And now, for a peek ahead

Hard to believe I’m starting my eighth year of blogging here already. A lot has happened in my own life in that time, of course – much of it reflected in the postings and in the evolution of the blog itself.

Each year, there’s a slightly new tack at the Red Barn and its related blogs. The merry-go-round has lost some of its categories, for one thing. Gone are fresh entries reflecting Newspaper Traditions – I’ve been out of the trade too long and am viewing the current, sorry business woes from the outside these days. Likewise, my Poetry and Poetry Footnotes have moved over to free weekly releases at my Thistle Finch imprint. The Quaker Practice postings have their own blog at As Light Is Sown and, to a lesser extent, at Chicken Farmer I Still Love You, which is presenting personal finance exercises and insights. Even the Home & Garden and American Affairs entries have slowed down.

In their place has come an increased reliance on the topics stirred up by my eight novels, which are available as ebooks from Smashwords and its allied digital retailers. That will continue this year.

~*~

Here at the Red Barn, you’ll be seeing two new features.

Each Monday, the Trail Markers category will hit the road to present a vanity license plate found in our corner of the world. Some of them are quite amusing or imaginative.

And Home & Garden will let our two rabbits, Salty and Pepper, stick their noses in on alternate Wednesdays. What is it about pets, anyway?

The weekly Tendrils will be looking mostly at topics related to the novels, a trend that picked up speed last year. Building these fact sheets has been fun for me, and I hope you, too.

Cassia’s World will continue to draw on passages discarded from the final revisions of What’s Left. I’m sure glad the tone and pace of the published book veered away from these clippings, but they do help shape the evolving thinking about the characters and plot. In addition, I’ll also add some insights from the two upcoming novels about Jaya after she leaves the ashram.

The Postcards, meanwhile, will have more entries from people other than me – and a few will actually include me as the subject rather than the shooter. We’ll be looking closely at the new construction in downtown Dover as well as our explorations of Downeast Maine.

~*~

Take a peek, too, at the four related blogs.

As Light Is Sown is launching a weekly recap of my experience of reading the Bible straight-through. As you might imagine, I take an unconventional stance in tackling this collection of seminal and often puzzling writings.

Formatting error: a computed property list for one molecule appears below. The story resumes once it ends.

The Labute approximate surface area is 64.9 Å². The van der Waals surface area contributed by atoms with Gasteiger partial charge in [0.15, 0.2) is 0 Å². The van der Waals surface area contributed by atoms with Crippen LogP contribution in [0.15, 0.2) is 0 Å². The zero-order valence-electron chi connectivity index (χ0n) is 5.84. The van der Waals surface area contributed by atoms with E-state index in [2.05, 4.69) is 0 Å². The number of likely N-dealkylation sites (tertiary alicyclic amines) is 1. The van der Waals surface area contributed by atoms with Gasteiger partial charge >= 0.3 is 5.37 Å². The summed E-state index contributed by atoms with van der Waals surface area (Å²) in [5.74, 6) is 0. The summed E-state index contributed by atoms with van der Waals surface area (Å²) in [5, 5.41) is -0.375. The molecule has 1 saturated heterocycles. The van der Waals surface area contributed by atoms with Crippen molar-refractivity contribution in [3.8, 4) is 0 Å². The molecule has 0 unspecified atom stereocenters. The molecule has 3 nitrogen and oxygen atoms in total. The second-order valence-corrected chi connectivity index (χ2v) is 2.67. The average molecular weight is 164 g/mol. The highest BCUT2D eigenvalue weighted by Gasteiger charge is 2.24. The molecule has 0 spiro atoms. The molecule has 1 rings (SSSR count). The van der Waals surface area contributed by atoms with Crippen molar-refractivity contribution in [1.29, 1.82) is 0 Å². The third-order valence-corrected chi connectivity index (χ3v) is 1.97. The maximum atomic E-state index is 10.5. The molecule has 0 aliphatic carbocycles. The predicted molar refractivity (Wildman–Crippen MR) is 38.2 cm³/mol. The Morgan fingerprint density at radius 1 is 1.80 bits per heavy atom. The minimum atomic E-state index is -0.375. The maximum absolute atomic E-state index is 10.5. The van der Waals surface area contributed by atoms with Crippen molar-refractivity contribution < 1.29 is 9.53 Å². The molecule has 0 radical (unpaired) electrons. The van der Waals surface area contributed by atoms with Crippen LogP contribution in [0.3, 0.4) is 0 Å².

Chicken Farmer I Still Love You continues its Talking Money exercises and insights. It’s well worth the reading.

The Orphan George Chronicles will turn to a miniseries drawn from the memories of a Hodgson line in the Pacific Northwest, one far rowdier than many of its Quaker relations back east. It’s a remarkable document.

And Thistle Finch will continue with 24 free poetry chapbooks plus photo albums, broadsides, and four Quaker posters ahead.

As always, there’s room for the unexpected.

Here’s hoping you’ll be a frequent visitor and commentator!

What would you most want to see?

Ten favorite gifts

Reflecting on gift-giving has me thinking of some great hits over the past few years.

Here are ten.

  1. The squirrel-proof bird feeder. We all enjoy watching the birds and their drama, but watching an unsuspecting squirrel be shut down is especially comical.
  2. Annual pass to the indoor swimming pool. It was a gentle nudge to get me exercising again and drew on one activity I had enjoyed as a child.
  3. Fire digital tablet. I have a lot to learn yet, but it’s been great for streaming music – radio stations whose FM signals don’t reach here, especially.
  4. External speaker for my computer. A big help with my daily Spanish lessons.
  5. Olympus digital camera. You see the improvement here at the blog.
  6. Wool socks and other clothing. Staying comfortably warm is a big deal where we live.
  7. Leather-covered journals from Venice. Souvenirs from a daughter’s two trips to Italy. I’ve saved those two volumes for special times in my own life.
  8. Books and recordings. Especially when they show that someone’s been listening to my rambling.
  9. Martini glasses from yard sales. Look, some of them are likely to get broken during the year, but they’re usually fun to use up till then – and knowing they didn’t cost an arm and a leg, I don’t feel bad in bidding that one farewell and moving on to another.
  10. Prime rib dinner. Homemade, with a chewy red wine. For us, it’s an annual splurge on my birthday.

What are favorites you’ve received?